“The mandate requiring that we provide abortifacients such as the morning after pill would have begun on May 1st. After that, if we hadn’t prevailed, fines amounting to $800,000 per year would have kicked in,” he said.
“We would have closed our doors.”
Dobson noted that Alan Sears of the Alliance Defending Freedom, which handled the legal work for his ministry, called it “one of the most significant religious liberty cases in American history, because never before has a citizen been required by a chief executive to take the life of another human being.”
Dobson explained in a commentary why he took the issue to court.
“I believe in the rule of law, and it has been my practice since I was in college to respect and honor those in authority over us. It is my desire to do so now. However, this assault on the sanctity of human life takes me where I cannot go,” he said.
“I WILL NOT pay the surcharge for abortion services. The amount of the surcharge is irrelevant. To pay one cent for the killing of babies is egregious to me, and I will do all I can to correct a government that lies to me about its intentions and then tries to coerce my acquiescence with extortion.”
Dobson said it “would be a violation of my most deeply held convictions to disobey what I consider to be the principles in Scripture.”
“The Creator will not hold us guiltless if we turn a deaf ear to the cries of His innocent babies. So come and get me if you must, Mr. President. I will not bow before your wicked regulation,” he wrote.
More than 100 lawsuits
The Family Talk case was among more than 100 lawsuits brought by religious ministries, individuals and organizations and companies against Obama’s health-care takeover on the grounds it violates the religious rights of Christians by forcing them to pay for abortion-causing procedures.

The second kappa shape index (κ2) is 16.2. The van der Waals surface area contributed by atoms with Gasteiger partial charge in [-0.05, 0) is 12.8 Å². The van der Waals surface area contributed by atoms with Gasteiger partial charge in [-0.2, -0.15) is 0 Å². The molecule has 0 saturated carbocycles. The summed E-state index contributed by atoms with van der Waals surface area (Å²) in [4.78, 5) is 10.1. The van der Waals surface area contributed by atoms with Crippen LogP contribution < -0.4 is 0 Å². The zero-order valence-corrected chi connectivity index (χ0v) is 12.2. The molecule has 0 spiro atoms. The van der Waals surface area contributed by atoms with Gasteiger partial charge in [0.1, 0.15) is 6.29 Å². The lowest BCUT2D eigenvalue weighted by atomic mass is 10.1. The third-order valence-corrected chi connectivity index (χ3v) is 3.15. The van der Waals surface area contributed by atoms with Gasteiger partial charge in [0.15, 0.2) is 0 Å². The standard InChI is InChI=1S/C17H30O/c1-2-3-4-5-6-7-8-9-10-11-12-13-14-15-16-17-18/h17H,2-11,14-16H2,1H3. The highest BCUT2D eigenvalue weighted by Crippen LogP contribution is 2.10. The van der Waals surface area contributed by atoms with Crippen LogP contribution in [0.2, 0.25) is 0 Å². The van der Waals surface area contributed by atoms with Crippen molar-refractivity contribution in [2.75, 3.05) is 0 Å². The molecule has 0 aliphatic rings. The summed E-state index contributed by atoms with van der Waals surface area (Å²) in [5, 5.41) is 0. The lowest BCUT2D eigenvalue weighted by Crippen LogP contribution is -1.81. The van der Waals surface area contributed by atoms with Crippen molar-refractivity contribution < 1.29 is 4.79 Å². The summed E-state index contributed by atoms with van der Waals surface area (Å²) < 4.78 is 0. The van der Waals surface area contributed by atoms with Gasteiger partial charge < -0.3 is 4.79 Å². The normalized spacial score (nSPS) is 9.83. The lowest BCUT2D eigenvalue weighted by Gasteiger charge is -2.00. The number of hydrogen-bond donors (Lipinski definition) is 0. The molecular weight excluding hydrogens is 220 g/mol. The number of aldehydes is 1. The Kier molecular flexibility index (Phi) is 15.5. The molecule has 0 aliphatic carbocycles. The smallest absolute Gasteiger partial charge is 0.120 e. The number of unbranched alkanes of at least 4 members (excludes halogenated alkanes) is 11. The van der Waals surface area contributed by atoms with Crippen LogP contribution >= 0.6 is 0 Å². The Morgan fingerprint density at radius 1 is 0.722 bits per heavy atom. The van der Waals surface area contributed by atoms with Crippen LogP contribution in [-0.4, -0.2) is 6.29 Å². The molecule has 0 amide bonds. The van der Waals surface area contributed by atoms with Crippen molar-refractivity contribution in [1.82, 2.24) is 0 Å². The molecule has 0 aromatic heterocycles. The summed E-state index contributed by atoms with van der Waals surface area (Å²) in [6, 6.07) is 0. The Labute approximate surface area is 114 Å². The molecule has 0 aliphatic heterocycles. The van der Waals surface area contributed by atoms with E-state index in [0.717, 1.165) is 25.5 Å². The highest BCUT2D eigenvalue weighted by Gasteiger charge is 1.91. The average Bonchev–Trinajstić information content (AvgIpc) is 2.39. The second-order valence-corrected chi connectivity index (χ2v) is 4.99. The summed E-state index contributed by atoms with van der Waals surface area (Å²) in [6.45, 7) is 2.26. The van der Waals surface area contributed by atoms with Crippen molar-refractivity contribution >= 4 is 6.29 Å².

When the lawsuit was filed on his behalf in 2013, Dobson, who founded Family Talk in 2010, explained: “We are suing [then-HHS Secretary] Kathleen Sebelius for forcing or trying to force all of us to give abortifacient medications to our employees, and I just absolutely refuse to do it. We’ll close down before I’ll do it.”
The vast majority of the rulings in the lawsuits have favored the Christians, but a federal precedent is expected to be set this year by the U.S. Supreme Court, which accepted for argument a pair of cases.
Oral arguments in the Conestoga Wood and Hobby Lobby cases already have been held.
The Obama administration had demanded that Family Talk’s third-party insurance administrator provide abortion-inducing drugs and devices to Family Talk employees.
Whether the employees want the products is irrelevant under the Obamacare mandate, which requires the provision regardless of the beliefs of the employer and employees.
As a Christian ministry, Family Talk’s self-insured health plan excludes coverage of abortion-inducing drugs and devices. But the complaint notes that if Family Talk does not comply with the mandate’s requirements by May 1, it will be subject to fines up to $36,500 per employee annually.
“The government has put religious employers to a cruel choice: ‘Abandon your religious beliefs or be fined out of existence,'” said ADF lead counsel Matthew Bowman when the case was launched. “Thankfully, the Constitution and other federal laws don’t allow that.”
The Obama administration was asked to provide an exemption for religious employers, but officials defined the exemption so narrowly that workers at Christian colleges, nursing homes, soup kitchens and parachurch ministries are not protected.
“According to the administration, Family Talk is not ‘religious enough’ for an exemption,” said Martin Nussbaum of Lewis Roca Rothgerber LLP, who is serving as co-counsel in the lawsuit. “Yet sanctity of life and protecting the unborn have long been core religious convictions for Dr. Dobson and Family Talk.”
Family Talk’s centerpiece is a daily 30-minute radio broadcast, “Dr. James Dobson’s Family Talk,” that seeks to reach young and old with the Judeo-Christian worldview of the family.
The lawsuit charges the government violates the Religious Freedom Restoration Act, the First and Fifth Amendments to the U. S. Constitution and the Administrative Procedure Act.
Dobson said then his ministry “believes in living out the religious convictions we hold to and talk about on the air.”
Rabbi Jonathan Cahn, author of runaway bestseller “The Harbinger,” also was a speaker for the 63rd annual National Day of Prayer on a date he tells WND holds a special significance in both his book and American history.
Get “The Harbinger” and movie companion “The Isaiah 9:10 Judgment,” or one or more of Cahn’s biblical teaching series productions: “The Masada Mystery,” “The Sanhedrin Secret,” “Hanukkah Endtime Mystery” and “The Secret of the Eighth Day.”